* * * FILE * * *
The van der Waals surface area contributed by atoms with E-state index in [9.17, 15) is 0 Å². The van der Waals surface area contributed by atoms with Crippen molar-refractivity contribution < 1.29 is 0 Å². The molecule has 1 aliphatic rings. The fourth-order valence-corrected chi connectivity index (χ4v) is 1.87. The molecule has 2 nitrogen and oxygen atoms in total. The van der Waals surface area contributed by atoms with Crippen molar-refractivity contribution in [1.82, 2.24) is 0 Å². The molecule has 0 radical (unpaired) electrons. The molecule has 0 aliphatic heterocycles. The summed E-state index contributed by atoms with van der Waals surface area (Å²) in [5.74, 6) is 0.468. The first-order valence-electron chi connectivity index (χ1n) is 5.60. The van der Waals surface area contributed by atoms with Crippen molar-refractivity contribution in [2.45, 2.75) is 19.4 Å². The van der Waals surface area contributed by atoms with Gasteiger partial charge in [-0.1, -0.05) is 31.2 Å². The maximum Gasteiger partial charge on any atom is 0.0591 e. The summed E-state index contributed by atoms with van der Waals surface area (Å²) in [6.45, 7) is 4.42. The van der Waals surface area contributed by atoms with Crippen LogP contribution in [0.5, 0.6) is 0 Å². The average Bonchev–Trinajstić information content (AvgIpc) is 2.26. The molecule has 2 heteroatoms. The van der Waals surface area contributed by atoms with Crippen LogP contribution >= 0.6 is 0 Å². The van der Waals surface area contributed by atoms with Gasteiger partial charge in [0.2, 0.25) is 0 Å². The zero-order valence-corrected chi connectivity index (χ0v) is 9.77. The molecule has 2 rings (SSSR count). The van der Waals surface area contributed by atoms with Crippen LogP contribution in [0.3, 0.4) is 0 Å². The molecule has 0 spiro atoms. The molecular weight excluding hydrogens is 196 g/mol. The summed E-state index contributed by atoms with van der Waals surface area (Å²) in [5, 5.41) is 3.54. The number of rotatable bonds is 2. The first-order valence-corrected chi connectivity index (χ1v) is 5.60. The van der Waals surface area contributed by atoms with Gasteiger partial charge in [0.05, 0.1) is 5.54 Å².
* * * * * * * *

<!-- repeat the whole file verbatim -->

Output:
The van der Waals surface area contributed by atoms with E-state index in [9.17, 15) is 0 Å². The van der Waals surface area contributed by atoms with Crippen molar-refractivity contribution < 1.29 is 0 Å². The molecule has 1 aliphatic rings. The fourth-order valence-corrected chi connectivity index (χ4v) is 1.87. The molecule has 2 nitrogen and oxygen atoms in total. The van der Waals surface area contributed by atoms with Crippen molar-refractivity contribution in [1.82, 2.24) is 0 Å². The molecule has 0 radical (unpaired) electrons. The molecule has 0 aliphatic heterocycles. The summed E-state index contributed by atoms with van der Waals surface area (Å²) in [5.74, 6) is 0.468. The first-order valence-electron chi connectivity index (χ1n) is 5.60. The van der Waals surface area contributed by atoms with Crippen molar-refractivity contribution in [2.45, 2.75) is 19.4 Å². The van der Waals surface area contributed by atoms with Gasteiger partial charge in [-0.1, -0.05) is 31.2 Å². The maximum Gasteiger partial charge on any atom is 0.0591 e. The summed E-state index contributed by atoms with van der Waals surface area (Å²) in [6.45, 7) is 4.42. The van der Waals surface area contributed by atoms with Crippen LogP contribution in [0.5, 0.6) is 0 Å². The average Bonchev–Trinajstić information content (AvgIpc) is 2.26. The molecule has 2 heteroatoms. The van der Waals surface area contributed by atoms with Crippen LogP contribution >= 0.6 is 0 Å². The van der Waals surface area contributed by atoms with Gasteiger partial charge in [0.2, 0.25) is 0 Å². The zero-order valence-corrected chi connectivity index (χ0v) is 9.77. The molecule has 2 rings (SSSR count). The van der Waals surface area contributed by atoms with Crippen LogP contribution in [0.3, 0.4) is 0 Å². The molecule has 0 spiro atoms. The molecular weight excluding hydrogens is 196 g/mol. The summed E-state index contributed by atoms with van der Waals surface area (Å²) in [5, 5.41) is 3.54. The number of rotatable bonds is 2. The first-order valence-corrected chi connectivity index (χ1v) is 5.60. The van der Waals surface area contributed by atoms with Gasteiger partial charge in [0.05, 0.1) is 5.54 Å².